I was a little startled this morning when I saw a small, moving vehicle across the road.
And then it hit me: The golf course is open again; it was a golf cart.
One might think it is a peaceful existence, living across from a golf course. For many years, my family and I lived right on The Homestead course. If a ball landed anywhere in our yard, it was still in play. Now, I live across from the Cascades course. It is called one of the country’s most beautiful, and I agree with that. It has been here for 100 years, having been carved out and groomed in 1923.
There is even a small cemetery on a hill on the course. It contains remains of the Thompson family, who owned the land where the course was built but had buried relatives long before the course became a reality. I guess a deal was struck when the land was transferred. I don’t know, but I’ll bet it’s one of very few golf courses, maybe the only one, with a cemetery dead center. (Sorry!)
But, believe me, living next to a golf course is not the peaceful existence it might seem. There are startling noises, and lots of them, once it opens for the season.
Parties of rowdy golfers trundle around in carts. They shout. They play radios (Why is that?). They holler back and forth. And, when one hits a great shot — maybe a hole-in-one — a cheer goes up as if it were Yankee Stadium.
But, when a shot goes haywire, there is often an even louder reaction: Cursing that echoes off the beautiful, rolling hills. It scares the birds out of the trees. It is startling to be sitting out on my screened porch — where I can see a lot of the course — and suddenly be jerked out of my reverie by a reverberating expletive.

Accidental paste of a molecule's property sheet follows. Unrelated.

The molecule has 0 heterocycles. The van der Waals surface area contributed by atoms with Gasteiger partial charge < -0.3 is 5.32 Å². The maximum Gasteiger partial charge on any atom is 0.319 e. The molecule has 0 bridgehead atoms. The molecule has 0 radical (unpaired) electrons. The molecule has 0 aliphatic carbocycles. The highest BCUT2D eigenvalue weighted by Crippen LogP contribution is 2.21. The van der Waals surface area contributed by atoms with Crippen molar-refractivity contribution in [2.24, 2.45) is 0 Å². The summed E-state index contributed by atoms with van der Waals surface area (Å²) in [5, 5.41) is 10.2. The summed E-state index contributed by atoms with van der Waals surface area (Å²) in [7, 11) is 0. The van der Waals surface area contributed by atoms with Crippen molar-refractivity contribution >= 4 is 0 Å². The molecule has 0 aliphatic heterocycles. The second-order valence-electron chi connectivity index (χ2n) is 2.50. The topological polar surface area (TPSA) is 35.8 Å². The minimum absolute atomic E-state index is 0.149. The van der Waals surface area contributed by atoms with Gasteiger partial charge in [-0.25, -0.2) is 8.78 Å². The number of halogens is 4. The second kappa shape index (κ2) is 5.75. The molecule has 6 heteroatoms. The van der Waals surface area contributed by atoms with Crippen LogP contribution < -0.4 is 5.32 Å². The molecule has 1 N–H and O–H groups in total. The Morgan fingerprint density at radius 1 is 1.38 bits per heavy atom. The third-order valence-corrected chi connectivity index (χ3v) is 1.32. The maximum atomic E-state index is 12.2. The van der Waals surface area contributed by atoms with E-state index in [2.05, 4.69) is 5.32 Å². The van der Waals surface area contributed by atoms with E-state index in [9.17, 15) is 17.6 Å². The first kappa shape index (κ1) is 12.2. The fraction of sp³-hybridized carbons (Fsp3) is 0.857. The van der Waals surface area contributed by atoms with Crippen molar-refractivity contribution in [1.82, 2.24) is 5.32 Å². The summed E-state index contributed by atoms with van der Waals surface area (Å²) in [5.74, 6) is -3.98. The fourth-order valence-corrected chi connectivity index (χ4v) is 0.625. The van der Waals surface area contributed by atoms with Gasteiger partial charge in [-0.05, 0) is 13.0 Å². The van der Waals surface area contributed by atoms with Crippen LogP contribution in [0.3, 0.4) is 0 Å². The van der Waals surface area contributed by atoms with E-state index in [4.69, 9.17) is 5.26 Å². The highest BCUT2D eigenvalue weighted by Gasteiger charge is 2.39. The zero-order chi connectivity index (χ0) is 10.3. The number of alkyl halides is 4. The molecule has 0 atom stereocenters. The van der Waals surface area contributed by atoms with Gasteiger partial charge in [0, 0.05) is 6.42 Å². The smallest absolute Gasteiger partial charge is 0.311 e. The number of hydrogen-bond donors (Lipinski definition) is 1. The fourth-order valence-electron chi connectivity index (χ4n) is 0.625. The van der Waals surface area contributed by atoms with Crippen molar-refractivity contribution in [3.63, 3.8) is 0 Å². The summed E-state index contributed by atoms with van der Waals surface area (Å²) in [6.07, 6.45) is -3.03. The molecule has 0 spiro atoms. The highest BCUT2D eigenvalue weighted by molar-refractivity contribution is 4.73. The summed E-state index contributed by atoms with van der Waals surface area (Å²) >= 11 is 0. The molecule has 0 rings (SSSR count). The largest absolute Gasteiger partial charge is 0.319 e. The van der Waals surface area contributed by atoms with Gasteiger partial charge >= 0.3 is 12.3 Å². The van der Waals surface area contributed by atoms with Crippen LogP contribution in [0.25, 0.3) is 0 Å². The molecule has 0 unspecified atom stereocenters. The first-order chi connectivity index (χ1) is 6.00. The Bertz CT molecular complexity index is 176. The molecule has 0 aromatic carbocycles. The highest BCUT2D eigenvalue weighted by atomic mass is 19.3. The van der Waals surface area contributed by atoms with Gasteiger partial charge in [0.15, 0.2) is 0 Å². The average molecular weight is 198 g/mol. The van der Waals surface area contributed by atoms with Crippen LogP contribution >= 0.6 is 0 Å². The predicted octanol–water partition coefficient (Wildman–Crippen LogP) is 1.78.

Even if the golfing parties are relatively quiet, much of their attire is not. Golfers are known for their love of bright colors, blazing pastels, madras pants and shorts. It can at times resemble a gay Pride parade I once stumbled into in San Francisco.
I often think it would be a better choice for hunters — which we have a lot of around here, too — to wear the bright pink and yellow and purple clothing and the golfers to favor camouflage. The golfers would blend right in with the scenery, and the hunters wouldn’t have to bother with blaze orange.
Back when we lived on The Homestead course, my father kept a close eye on the golf goings-on when he was home. If a sudden rainstorm blew in, he’d run out and hail the golfers and bring them up on our big, wraparound porch to wait out the storm. He’d sometimes decide that I, who worked as a bartender at Snead’s at the time, should go out and “see if they want anything to drink.” This never pleased me. I prayed for the storm to pass. One blustery day, we had at least 20 of them gathered out there.
I also remember the summer evening Mom and Daddy were sitting in wicker rockers, enjoying the twilight. Suddenly, WHAM, a flying golf ball came blazing in and knocked my mother out of her chair.
Those wicker rockers around the porch were picturesque. But, one windy winter night, we looked out and one was lifted from its porch perch and went skiing across the golf course toward the woods. We never found it again.
So, it’s April, and the Cascades is open again. And, they’re out there — the sometimes-loud golfers in their sometimes-loud attire — probably having a great time. Unless they’re not. And if they’re not, I’ll hear it. I’m prepared, though: Living by a golf course … you gotta love it!